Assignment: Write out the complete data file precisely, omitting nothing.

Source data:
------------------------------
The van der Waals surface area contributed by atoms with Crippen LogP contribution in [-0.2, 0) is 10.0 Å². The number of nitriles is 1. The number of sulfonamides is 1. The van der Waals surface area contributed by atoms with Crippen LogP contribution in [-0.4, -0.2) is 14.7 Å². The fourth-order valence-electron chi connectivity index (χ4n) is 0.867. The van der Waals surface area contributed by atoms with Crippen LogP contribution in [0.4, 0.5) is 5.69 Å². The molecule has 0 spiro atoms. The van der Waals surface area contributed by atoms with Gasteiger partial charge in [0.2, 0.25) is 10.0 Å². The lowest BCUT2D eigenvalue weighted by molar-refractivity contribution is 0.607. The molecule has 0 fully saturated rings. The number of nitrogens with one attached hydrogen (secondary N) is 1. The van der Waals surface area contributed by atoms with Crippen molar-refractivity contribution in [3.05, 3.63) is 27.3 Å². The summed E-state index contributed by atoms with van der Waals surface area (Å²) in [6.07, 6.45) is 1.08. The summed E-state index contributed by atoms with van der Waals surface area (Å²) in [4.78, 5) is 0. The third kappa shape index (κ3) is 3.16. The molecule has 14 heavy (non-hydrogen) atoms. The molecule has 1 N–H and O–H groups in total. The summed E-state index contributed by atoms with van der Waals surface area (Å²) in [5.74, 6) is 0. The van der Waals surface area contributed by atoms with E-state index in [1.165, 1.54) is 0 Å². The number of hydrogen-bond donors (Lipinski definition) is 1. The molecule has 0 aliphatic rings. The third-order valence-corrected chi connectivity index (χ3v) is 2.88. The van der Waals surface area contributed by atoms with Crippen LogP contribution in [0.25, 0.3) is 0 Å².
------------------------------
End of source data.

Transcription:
The van der Waals surface area contributed by atoms with Crippen LogP contribution in [-0.2, 0) is 10.0 Å². The number of nitriles is 1. The number of sulfonamides is 1. The van der Waals surface area contributed by atoms with Crippen LogP contribution in [-0.4, -0.2) is 14.7 Å². The fourth-order valence-electron chi connectivity index (χ4n) is 0.867. The van der Waals surface area contributed by atoms with Crippen LogP contribution in [0.4, 0.5) is 5.69 Å². The molecule has 0 spiro atoms. The van der Waals surface area contributed by atoms with Gasteiger partial charge in [0.2, 0.25) is 10.0 Å². The lowest BCUT2D eigenvalue weighted by molar-refractivity contribution is 0.607. The molecule has 0 fully saturated rings. The number of nitrogens with one attached hydrogen (secondary N) is 1. The van der Waals surface area contributed by atoms with Crippen molar-refractivity contribution in [3.05, 3.63) is 27.3 Å². The summed E-state index contributed by atoms with van der Waals surface area (Å²) in [6.07, 6.45) is 1.08. The summed E-state index contributed by atoms with van der Waals surface area (Å²) in [4.78, 5) is 0. The third kappa shape index (κ3) is 3.16. The molecule has 14 heavy (non-hydrogen) atoms. The molecule has 1 N–H and O–H groups in total. The summed E-state index contributed by atoms with van der Waals surface area (Å²) in [5.74, 6) is 0. The van der Waals surface area contributed by atoms with E-state index in [1.165, 1.54) is 0 Å². The number of hydrogen-bond donors (Lipinski definition) is 1. The molecule has 0 aliphatic rings. The third-order valence-corrected chi connectivity index (χ3v) is 2.88. The van der Waals surface area contributed by atoms with Crippen LogP contribution in [0.25, 0.3) is 0 Å².